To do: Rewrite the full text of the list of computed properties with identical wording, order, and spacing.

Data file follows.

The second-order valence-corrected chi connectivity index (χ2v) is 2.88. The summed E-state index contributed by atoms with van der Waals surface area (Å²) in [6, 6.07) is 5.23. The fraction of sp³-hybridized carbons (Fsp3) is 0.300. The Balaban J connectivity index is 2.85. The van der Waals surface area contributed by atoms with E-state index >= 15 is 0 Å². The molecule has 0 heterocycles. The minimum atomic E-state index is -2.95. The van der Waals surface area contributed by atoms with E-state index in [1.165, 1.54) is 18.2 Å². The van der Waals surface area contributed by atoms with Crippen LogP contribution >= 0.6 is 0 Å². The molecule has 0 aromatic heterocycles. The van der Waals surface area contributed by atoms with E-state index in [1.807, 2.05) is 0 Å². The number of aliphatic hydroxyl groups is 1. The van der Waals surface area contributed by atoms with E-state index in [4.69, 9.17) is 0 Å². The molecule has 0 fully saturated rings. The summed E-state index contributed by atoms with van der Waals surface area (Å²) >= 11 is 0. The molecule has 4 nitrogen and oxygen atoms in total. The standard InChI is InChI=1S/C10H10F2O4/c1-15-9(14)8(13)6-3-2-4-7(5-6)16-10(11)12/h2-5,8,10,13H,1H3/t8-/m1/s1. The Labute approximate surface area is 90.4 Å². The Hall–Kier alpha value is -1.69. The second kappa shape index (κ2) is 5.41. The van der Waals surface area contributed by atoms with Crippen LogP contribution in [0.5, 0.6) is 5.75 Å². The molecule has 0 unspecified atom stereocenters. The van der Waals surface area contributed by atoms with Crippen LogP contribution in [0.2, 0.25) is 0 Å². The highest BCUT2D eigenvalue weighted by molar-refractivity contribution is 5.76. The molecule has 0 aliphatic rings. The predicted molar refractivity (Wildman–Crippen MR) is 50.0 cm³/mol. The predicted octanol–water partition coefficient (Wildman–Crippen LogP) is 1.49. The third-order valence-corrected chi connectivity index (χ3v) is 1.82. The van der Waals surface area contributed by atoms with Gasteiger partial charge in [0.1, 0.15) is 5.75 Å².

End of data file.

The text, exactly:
The second-order valence-corrected chi connectivity index (χ2v) is 2.88. The summed E-state index contributed by atoms with van der Waals surface area (Å²) in [6, 6.07) is 5.23. The fraction of sp³-hybridized carbons (Fsp3) is 0.300. The Balaban J connectivity index is 2.85. The van der Waals surface area contributed by atoms with E-state index >= 15 is 0 Å². The molecule has 0 heterocycles. The minimum atomic E-state index is -2.95. The van der Waals surface area contributed by atoms with E-state index in [1.165, 1.54) is 18.2 Å². The van der Waals surface area contributed by atoms with Crippen LogP contribution >= 0.6 is 0 Å². The molecule has 0 aromatic heterocycles. The van der Waals surface area contributed by atoms with E-state index in [1.807, 2.05) is 0 Å². The number of aliphatic hydroxyl groups is 1. The van der Waals surface area contributed by atoms with E-state index in [4.69, 9.17) is 0 Å². The molecule has 0 fully saturated rings. The summed E-state index contributed by atoms with van der Waals surface area (Å²) >= 11 is 0. The molecule has 4 nitrogen and oxygen atoms in total. The standard InChI is InChI=1S/C10H10F2O4/c1-15-9(14)8(13)6-3-2-4-7(5-6)16-10(11)12/h2-5,8,10,13H,1H3/t8-/m1/s1. The Labute approximate surface area is 90.4 Å². The Hall–Kier alpha value is -1.69. The second kappa shape index (κ2) is 5.41. The van der Waals surface area contributed by atoms with Crippen LogP contribution in [0.5, 0.6) is 5.75 Å². The molecule has 0 unspecified atom stereocenters. The van der Waals surface area contributed by atoms with Crippen LogP contribution in [0.2, 0.25) is 0 Å². The highest BCUT2D eigenvalue weighted by molar-refractivity contribution is 5.76. The molecule has 0 aliphatic rings. The predicted molar refractivity (Wildman–Crippen MR) is 50.0 cm³/mol. The predicted octanol–water partition coefficient (Wildman–Crippen LogP) is 1.49. The third-order valence-corrected chi connectivity index (χ3v) is 1.82. The van der Waals surface area contributed by atoms with Gasteiger partial charge in [0.1, 0.15) is 5.75 Å².